Moraira

 

Moraira Tourist Information



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Moraira is a small coastal town part of Teulada, in the La Marina Alta district lying 80km north of the city of Alicante and 100km south of Valencia. Moraira remains one of the most unspoilt resorts on the Costa Blanca, with 8km of beautiful coastline backed by mountains, and a large vineyard covering 7km square.

Moraira is situated about 30 kilometres north of Benidorm and can be reached from the AP-7 motorway and from the N-332 coast road, it is about 55 minutes from Alicante airport (using the motorway).

The permanent population is only 9,500, although this rises to 30,000 in summer. There is a high proportion of expats living here on a permanent basis, and the area is very popular with retirees. The majority of visitors are a mixture of Germans, English and Russians.

Moraira’s roots as a fishing village have not changed much, and today the fishermen still go out in the early hours each day, bringing back a fresh catch which is sold by auction at the traditional fish market, one of the most popular in the Costa Blanca region. Moraira is also famous for the growing of Muscatel grapes for wine making.

Built in 1985, the Moraira Club Náutico has become one of the main nautical attractions of the Valencian Community. Moraira was one of the first to achieve the Blue Flag distinction for the cleanest shorelines in Europe. As a fishing village, the sea has been very important to Moraira. In 1985, the Marina and Moraira Club Náutico were built and have developed into one of the main nautical attractions of the Valencian Community. Many wealthy European’s moor their yachts here and can often be seen in the clubhouse enjoying a drink after a day on the seas.

Moraira is also seen as a culinary destination. Every year in December 11 restaurants organize together with the municipality a Gourmet week with international chefs, show cooking’s etc. Three restaurants are
listed in Gourmetour (The Spanish Michelin Guide)being: Ca Pepe, Le Dauphin and La Sort. This makes Moraira very appealing to people who are into quality food of the Michelin star agenda as such a small place has three fantastic restaurants

The economy of Moraira is built around tourism. Little remains of the fishing cottages that once made up the little port that serviced the town of Teulada that stands at the head of the valley. To preserve its
natural beauty, the Teulada council passed laws protecting the abundant pine trees and limited the height of buildings. The resulting development blended villas into the scenery creating a hamlet that retained the village atmosphere of its heritage.

Moraira is very popular with northern-Europeans, particularly the British, German and Dutch, all of whom have been warmly welcomed and integrated with the local Spanish community. During winter months the population is around 10,000, but rises to around 30,000 in the summer when many people descend on this fashionable, stylish resort.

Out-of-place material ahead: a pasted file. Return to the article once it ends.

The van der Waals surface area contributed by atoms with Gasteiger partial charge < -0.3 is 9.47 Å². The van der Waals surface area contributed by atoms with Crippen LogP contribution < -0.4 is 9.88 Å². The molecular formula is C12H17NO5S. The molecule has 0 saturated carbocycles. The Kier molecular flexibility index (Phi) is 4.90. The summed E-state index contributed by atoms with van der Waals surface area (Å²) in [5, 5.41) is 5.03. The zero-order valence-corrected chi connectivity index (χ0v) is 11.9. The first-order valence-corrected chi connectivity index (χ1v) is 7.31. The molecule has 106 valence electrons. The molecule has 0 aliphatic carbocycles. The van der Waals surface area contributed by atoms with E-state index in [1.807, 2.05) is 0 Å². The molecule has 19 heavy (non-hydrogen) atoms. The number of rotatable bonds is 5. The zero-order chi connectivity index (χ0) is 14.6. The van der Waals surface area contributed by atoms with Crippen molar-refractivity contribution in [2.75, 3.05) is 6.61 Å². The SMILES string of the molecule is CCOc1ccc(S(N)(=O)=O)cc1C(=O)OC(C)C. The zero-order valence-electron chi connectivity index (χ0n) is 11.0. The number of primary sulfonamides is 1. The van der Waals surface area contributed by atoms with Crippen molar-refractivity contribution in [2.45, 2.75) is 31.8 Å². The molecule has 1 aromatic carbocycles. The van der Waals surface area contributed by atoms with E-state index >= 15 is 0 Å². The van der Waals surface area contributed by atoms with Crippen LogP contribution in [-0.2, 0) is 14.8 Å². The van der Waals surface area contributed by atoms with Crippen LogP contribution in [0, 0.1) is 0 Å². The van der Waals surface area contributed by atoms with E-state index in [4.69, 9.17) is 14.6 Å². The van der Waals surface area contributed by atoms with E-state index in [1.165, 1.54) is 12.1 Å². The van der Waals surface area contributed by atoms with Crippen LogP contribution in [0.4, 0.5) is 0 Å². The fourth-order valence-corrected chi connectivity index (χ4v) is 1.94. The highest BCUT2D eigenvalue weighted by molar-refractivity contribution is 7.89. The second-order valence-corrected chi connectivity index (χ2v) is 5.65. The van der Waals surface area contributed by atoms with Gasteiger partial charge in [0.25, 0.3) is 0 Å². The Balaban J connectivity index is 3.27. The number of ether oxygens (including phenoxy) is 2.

Moraira was once a small fishing village and even though the tourism industry has developed here, it has done so sympathetically and in a manner which enhances the village, so much so, that at its essence, Moraira has not changed significantly.

Morairas weekly market is held every Friday beside the beach area

The town itself has pleasantly grown from a small fishing village to an attractive holiday and retirement resort, retaining its considerable charm that attracts visitors from all over Europe. It’s also particularly popular with Spanish holidaymakers from Madrid and Valencia.

Moraira has an impressive marina, an excellent variety of local shops, markets, harbourside fish restaurants and bars and best of all has still managed to preserve its Spanish character.

The two main local sandy beaches, gently shelve away into the Mediterranean Sea; both have been awarded the prestigious EEC Blue Flags for cleanliness and are well-tended and very safe for family bathing.

Tennis, football, squash, all water sports, boat hire and trips, horse-riding, go-kart racing tracks for both adults and children, a small fairground and three good night-clubs for all ages are all available in Moraira.

Three large golf courses can be enjoyed within a few minutes drive from Moraira.

Moraira offers plenty of good quality restaurants, including eight Michelin recommended restaurants in the immediate area, three of which are star rated and not too expensive.

Easily reached by car are some larger towns which are well worth visiting: Javea, Calpe, Denia and Altea are all within 15km, while Benidorm is about 30km away. ?There are many places of interest to see on day excursions, apart from the other coastal resorts there is also the spectacular inland and mountainous environments to discover including the wonderful mountain-top fortress of Guadalest, the Vergal Safari Park near Denia, Europe’s largest palm forest at Elche and the ancient city of Murcia.

Valencia (third largest city in Spain) is one and a half hours away and Barcelona (second largest) and the capital Madrid are both four hours away and can all be reached on the excellent motorway.

Moraira enjoys a typical Mediterranean climate, with cool sea breezes in summer and protection by surrounding mountains against the cold North winds in winter. The area averages nearly 3,000 hours of sunshine each year and the average temperature easily exceeds 20 degrees.

In 1986 the World Health Organisation recommended the climate of the area as one of the most equitable in the world – neither too hot in the summer nor too cold in the winter. On average it can boast 325 sunny days each year making it an ideal all year-round destination.

Moraira Facts

Inhabitants 9500
Level above sea 0 meters
Nearest airport Alicante, Valence
Distance to airport 90 km
Distance to beach 0 meters
Max. temperature 40 C
Min. temperature 12 C

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